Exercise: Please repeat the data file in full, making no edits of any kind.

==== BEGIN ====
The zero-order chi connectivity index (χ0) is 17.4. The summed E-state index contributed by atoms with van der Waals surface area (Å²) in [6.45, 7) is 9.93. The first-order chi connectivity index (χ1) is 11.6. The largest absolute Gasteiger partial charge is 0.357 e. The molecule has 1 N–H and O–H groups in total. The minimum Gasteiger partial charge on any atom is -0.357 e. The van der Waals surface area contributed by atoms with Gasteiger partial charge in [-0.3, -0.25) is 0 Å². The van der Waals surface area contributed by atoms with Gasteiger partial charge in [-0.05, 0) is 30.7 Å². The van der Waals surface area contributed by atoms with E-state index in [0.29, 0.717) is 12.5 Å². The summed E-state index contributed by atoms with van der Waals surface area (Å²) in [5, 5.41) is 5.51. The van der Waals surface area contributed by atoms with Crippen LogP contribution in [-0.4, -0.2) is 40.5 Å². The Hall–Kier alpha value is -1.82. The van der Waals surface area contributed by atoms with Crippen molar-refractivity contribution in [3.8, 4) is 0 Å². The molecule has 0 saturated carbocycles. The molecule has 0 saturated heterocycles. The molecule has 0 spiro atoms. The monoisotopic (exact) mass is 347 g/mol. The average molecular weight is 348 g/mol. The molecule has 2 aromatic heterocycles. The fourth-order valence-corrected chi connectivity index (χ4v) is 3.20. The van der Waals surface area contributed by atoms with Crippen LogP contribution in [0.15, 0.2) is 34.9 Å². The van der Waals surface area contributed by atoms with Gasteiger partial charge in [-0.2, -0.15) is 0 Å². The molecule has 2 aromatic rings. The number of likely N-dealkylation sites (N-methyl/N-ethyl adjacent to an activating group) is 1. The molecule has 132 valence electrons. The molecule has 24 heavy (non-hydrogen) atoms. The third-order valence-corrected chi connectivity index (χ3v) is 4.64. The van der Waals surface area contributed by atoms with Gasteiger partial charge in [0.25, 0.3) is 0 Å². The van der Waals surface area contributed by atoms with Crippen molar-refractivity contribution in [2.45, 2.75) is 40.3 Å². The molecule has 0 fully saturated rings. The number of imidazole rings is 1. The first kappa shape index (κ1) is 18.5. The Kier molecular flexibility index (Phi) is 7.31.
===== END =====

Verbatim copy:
The zero-order chi connectivity index (χ0) is 17.4. The summed E-state index contributed by atoms with van der Waals surface area (Å²) in [6.45, 7) is 9.93. The first-order chi connectivity index (χ1) is 11.6. The largest absolute Gasteiger partial charge is 0.357 e. The molecule has 1 N–H and O–H groups in total. The minimum Gasteiger partial charge on any atom is -0.357 e. The van der Waals surface area contributed by atoms with Gasteiger partial charge in [-0.3, -0.25) is 0 Å². The van der Waals surface area contributed by atoms with Gasteiger partial charge in [-0.05, 0) is 30.7 Å². The van der Waals surface area contributed by atoms with E-state index in [0.29, 0.717) is 12.5 Å². The summed E-state index contributed by atoms with van der Waals surface area (Å²) in [5, 5.41) is 5.51. The van der Waals surface area contributed by atoms with Crippen LogP contribution in [-0.4, -0.2) is 40.5 Å². The Hall–Kier alpha value is -1.82. The van der Waals surface area contributed by atoms with Crippen molar-refractivity contribution in [3.8, 4) is 0 Å². The molecule has 0 saturated carbocycles. The molecule has 0 saturated heterocycles. The molecule has 0 spiro atoms. The monoisotopic (exact) mass is 347 g/mol. The average molecular weight is 348 g/mol. The molecule has 2 aromatic heterocycles. The fourth-order valence-corrected chi connectivity index (χ4v) is 3.20. The van der Waals surface area contributed by atoms with Crippen LogP contribution in [0.15, 0.2) is 34.9 Å². The van der Waals surface area contributed by atoms with Gasteiger partial charge in [-0.2, -0.15) is 0 Å². The molecule has 2 aromatic rings. The number of likely N-dealkylation sites (N-methyl/N-ethyl adjacent to an activating group) is 1. The molecule has 132 valence electrons. The molecule has 24 heavy (non-hydrogen) atoms. The third-order valence-corrected chi connectivity index (χ3v) is 4.64. The van der Waals surface area contributed by atoms with Gasteiger partial charge in [0.25, 0.3) is 0 Å². The van der Waals surface area contributed by atoms with Crippen molar-refractivity contribution in [2.45, 2.75) is 40.3 Å². The molecule has 0 fully saturated rings. The number of imidazole rings is 1. The first kappa shape index (κ1) is 18.5. The Kier molecular flexibility index (Phi) is 7.31.